The instrument which caused the wound over the eye might have been applied with concussive force. A case had come under his personal notice in which a man who had had his skull fractured while in a drunken state, walked to a London hospital on more than one day for medical attendance, and dying on the fifth day. After the accident, a clot of blood was found on the base of the skull.
Also in a recent case at the Blenheim hospital a boy had been kicked by a horse and rendered unconscious only for a few minutes, was operated on the seventh day after the accidnet and a clot of blood was discovered between the dura mater and the brain, with depression of the bone. There was in this case an ounce of blood in the clot. There were cases on record in which a man went about his business for a month before fatality occurred. The rupture of the brain artery, which was the only cause of Gullery's death, might have been caused by the fall at Torea. The hemorrhage of blood if there was one at that time, might have been stopped by the pressure of blood, and excitement on Saturday might have caused a recurrence of the bleeding with fatal results.
His worship said that there was a prima facie case, and he would have to commit accused for trial at the next sessions of the Supreme Court. He was sorry to have to do so, for he had known the parties interested, for many years, but it was his only course.
Bail was allowed accused in consideration of one surety of £50 from Mr H. Seymour and his recognizance of £100
... The sitting having been resumed, Mr Fell, Coroner, summed up in a few words. He asked the Jury to study the case well; if there was any foul play, to sift it well out and to give an independent decision.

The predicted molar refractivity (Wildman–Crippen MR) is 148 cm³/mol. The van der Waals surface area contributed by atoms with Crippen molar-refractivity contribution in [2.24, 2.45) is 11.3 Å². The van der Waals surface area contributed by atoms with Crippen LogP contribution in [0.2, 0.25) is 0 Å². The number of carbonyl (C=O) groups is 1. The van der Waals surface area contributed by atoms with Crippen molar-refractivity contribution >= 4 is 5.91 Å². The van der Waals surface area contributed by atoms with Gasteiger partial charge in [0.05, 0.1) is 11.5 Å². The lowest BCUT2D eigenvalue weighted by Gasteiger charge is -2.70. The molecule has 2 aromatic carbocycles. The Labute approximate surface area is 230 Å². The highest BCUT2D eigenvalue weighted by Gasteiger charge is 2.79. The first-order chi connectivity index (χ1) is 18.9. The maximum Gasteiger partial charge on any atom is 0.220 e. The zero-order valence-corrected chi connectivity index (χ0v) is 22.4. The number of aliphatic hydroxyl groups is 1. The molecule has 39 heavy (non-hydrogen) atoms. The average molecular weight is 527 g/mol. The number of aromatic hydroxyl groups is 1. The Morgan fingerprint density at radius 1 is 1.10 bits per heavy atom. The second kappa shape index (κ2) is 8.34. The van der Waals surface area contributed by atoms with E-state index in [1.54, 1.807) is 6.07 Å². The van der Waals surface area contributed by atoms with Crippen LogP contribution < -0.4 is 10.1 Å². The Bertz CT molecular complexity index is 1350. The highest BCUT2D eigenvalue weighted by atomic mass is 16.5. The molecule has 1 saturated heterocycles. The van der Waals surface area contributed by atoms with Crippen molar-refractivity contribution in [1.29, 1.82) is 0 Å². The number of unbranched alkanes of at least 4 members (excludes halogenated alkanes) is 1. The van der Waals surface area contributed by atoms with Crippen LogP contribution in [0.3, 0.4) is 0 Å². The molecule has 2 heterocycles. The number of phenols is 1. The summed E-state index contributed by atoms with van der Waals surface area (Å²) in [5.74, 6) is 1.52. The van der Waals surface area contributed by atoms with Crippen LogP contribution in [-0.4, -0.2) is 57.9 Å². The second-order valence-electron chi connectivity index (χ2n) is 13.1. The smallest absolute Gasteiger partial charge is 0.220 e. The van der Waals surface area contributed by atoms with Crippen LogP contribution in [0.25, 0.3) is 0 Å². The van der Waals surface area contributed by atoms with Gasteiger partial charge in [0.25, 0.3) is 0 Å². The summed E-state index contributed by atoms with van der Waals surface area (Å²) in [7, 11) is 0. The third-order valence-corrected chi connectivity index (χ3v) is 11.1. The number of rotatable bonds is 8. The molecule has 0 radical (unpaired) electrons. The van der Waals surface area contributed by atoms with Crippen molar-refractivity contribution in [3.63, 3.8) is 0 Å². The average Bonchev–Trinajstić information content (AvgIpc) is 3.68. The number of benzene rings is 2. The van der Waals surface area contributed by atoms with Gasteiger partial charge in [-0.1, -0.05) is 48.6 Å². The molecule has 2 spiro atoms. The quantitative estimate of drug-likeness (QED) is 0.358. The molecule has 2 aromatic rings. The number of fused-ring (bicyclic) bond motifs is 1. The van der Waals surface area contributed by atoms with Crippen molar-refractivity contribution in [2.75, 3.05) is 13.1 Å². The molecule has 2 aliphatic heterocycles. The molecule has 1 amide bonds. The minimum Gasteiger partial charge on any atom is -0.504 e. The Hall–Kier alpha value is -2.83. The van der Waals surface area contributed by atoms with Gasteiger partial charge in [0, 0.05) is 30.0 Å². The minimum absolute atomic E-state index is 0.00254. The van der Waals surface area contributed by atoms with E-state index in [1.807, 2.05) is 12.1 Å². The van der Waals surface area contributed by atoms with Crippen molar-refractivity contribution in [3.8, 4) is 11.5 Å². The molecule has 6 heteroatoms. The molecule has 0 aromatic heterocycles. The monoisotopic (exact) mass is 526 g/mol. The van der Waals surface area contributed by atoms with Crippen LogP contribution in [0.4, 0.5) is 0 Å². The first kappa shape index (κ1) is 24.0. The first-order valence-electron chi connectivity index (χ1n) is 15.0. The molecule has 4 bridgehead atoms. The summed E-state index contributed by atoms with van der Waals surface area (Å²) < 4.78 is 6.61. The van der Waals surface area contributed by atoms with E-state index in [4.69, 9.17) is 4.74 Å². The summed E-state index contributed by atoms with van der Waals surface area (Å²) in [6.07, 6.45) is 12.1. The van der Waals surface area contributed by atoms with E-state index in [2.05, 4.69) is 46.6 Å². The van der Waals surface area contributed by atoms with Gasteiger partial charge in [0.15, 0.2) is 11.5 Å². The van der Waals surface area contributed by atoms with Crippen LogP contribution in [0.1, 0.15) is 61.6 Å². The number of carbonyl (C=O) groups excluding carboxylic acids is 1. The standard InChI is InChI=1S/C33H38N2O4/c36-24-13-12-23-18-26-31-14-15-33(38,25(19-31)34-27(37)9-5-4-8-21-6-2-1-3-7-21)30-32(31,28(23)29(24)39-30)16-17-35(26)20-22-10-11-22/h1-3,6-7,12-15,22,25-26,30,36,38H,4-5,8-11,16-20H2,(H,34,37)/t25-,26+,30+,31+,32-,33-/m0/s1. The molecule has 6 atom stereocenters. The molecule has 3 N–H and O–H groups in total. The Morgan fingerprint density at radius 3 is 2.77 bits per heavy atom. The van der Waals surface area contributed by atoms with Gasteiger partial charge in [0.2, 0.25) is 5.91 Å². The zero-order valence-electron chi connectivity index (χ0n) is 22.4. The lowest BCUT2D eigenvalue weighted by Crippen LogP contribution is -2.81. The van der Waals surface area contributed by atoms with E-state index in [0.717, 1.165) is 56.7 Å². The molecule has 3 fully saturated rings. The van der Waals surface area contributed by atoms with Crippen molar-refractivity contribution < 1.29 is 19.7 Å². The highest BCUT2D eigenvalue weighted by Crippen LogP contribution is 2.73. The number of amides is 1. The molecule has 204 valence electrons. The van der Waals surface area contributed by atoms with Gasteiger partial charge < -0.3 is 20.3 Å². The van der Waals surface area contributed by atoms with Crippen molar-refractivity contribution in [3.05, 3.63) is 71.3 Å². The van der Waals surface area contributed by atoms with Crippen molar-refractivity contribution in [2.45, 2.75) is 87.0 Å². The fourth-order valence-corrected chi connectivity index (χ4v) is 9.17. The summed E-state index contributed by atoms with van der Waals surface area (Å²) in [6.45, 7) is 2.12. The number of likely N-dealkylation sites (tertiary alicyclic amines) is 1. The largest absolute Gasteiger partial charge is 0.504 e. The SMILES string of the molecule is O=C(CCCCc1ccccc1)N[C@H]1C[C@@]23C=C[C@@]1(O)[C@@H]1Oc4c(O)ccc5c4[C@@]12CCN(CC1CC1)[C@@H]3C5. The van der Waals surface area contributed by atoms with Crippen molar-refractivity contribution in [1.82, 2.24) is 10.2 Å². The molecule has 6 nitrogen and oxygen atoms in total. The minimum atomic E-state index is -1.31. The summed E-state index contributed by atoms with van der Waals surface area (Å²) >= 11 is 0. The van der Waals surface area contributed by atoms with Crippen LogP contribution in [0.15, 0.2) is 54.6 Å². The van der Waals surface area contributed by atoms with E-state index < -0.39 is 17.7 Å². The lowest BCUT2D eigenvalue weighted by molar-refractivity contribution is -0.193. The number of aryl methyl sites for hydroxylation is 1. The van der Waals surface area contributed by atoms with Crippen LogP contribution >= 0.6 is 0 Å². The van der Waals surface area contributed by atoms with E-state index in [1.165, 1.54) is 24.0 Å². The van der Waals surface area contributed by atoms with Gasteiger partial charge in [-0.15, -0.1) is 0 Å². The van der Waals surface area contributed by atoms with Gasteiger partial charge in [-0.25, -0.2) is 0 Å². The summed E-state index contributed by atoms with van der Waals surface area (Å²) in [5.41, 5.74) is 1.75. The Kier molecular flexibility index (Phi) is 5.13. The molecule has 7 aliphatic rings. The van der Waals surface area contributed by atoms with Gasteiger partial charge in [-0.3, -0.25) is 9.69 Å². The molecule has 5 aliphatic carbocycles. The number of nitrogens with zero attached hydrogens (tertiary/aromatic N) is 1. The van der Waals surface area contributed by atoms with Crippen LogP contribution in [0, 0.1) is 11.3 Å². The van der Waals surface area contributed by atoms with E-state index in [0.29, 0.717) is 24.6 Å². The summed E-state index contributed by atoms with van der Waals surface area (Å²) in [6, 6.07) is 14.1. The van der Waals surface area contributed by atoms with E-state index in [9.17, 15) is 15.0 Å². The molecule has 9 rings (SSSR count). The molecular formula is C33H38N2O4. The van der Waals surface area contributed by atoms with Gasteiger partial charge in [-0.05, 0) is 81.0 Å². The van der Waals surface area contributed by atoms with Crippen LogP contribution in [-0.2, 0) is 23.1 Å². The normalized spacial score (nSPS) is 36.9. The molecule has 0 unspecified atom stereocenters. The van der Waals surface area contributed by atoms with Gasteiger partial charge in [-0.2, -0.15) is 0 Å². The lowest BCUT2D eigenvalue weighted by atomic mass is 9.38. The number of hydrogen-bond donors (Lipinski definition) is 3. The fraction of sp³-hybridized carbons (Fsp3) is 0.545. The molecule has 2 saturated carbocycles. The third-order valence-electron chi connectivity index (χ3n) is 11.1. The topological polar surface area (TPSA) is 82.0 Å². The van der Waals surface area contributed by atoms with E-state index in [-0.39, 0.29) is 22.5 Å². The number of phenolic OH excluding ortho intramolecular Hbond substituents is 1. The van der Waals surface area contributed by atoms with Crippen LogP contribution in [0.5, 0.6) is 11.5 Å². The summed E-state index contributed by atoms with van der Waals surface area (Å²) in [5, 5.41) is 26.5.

The Jury retired at 7.10 p.m., and returned at 8.20 with a verdict that "Death was caused from compression of the brain, resulting from the rupture of a blood vessel through a fall, caused, in the Ship Hotel, by a blow delivered from George Michael Harris; and that the Jury is of opinion there was no bodily harm intended."
A rider was added "That gross neglect was shown by the landlord of the Ship Hotel in not taking prompt remedies after the unfortunate occurrence"
his widow, Mary Jane next married Samuel Joseph HUNTER (1868-1912)
They carried on running the Portage Tourist House at Kenepuru, Pelorus Sound
they had 3 children
1899 - 1984 Marion Augusta Grace Hunter
- born 25 February in Raetihi, Marlborough
- Marion married Vernon Douglas REYNOLDS in
1900 - ? Eileen Elizabeth Hunter
- born 20 February 1900 in Blenheim
- Eileen married Edward QUANT in 1924
1907 - 1917 Gordon Stanley Joseph Hunter
On 2 April 1907 at Mrs Raymond's Nursing Home, Charles street; the wife of Mr S. Hunter, The Portage, a son
- Gordon died 23 Jan 1917 aged 9 by drowning in the Esk River, near Napier, Hawkes Bay after he fell down the bank
Marlborough Express, 28 June 1910
... The many friends of Mrs Samuel Hunter will be sorry to hear that she intends leaving The Portage, the well-known tourist resort. Mrs Hunter has let her accommodation-house for a ten years lease and intends, accompanied by her family, taking an extended trip. Mrs Hunter has been a resident of The Portage for over 26 years, and both tourists and residents of the different Sounds will regret to learn of her departure. Mr and Mrs Hunter are undecided as regards their future home
MARY JANE died 12 August 1912 in Hastings aged 47
SAMUEL JOSEPH died 17 August 1912 in Hastings aged 44
Marlborough Express, 19 August 1912 The death is announced of Mr Samuel Joseph Hunter, at Hastings; closely following on that of his wife. Mrs Hunter, who was the widow of the late Mr Gullery, of the Marlborough Sounds district, died on Monday last at Hastings; and Mr Hunter's illness terminated fatally on Saturday. The deceased gentleman, who was 44 years of age, was a son of the late Mr J. Hunter, the well-known settler of the Tua Marina district, and at one time resided in the Pelorus Sound, where he held the proprietorship of the Portage Accommodation House.
Three young children have been rendered orphans; and a number of children by Mrs Hunter's first marriage are also bereaved. A brother of the late Mr Hunter is Mr William Hunter, of Havelock, and there are also brothers at Wellington, Raetihi and Masterton. Mrs T. Higgs of Masterton, Mrs R. Pigou (Elizabeth Ellen 1872-1959, wife of Robert Arthur Comyn Pigou 1858-1933) of Spring Creek and Mrs M. O'Neill of Blenheim are sister of the deceased settler, who was much respected in both the Marlborough and Hawkes Bay districts
Pelorus Sound Where Fiordland is Fairyland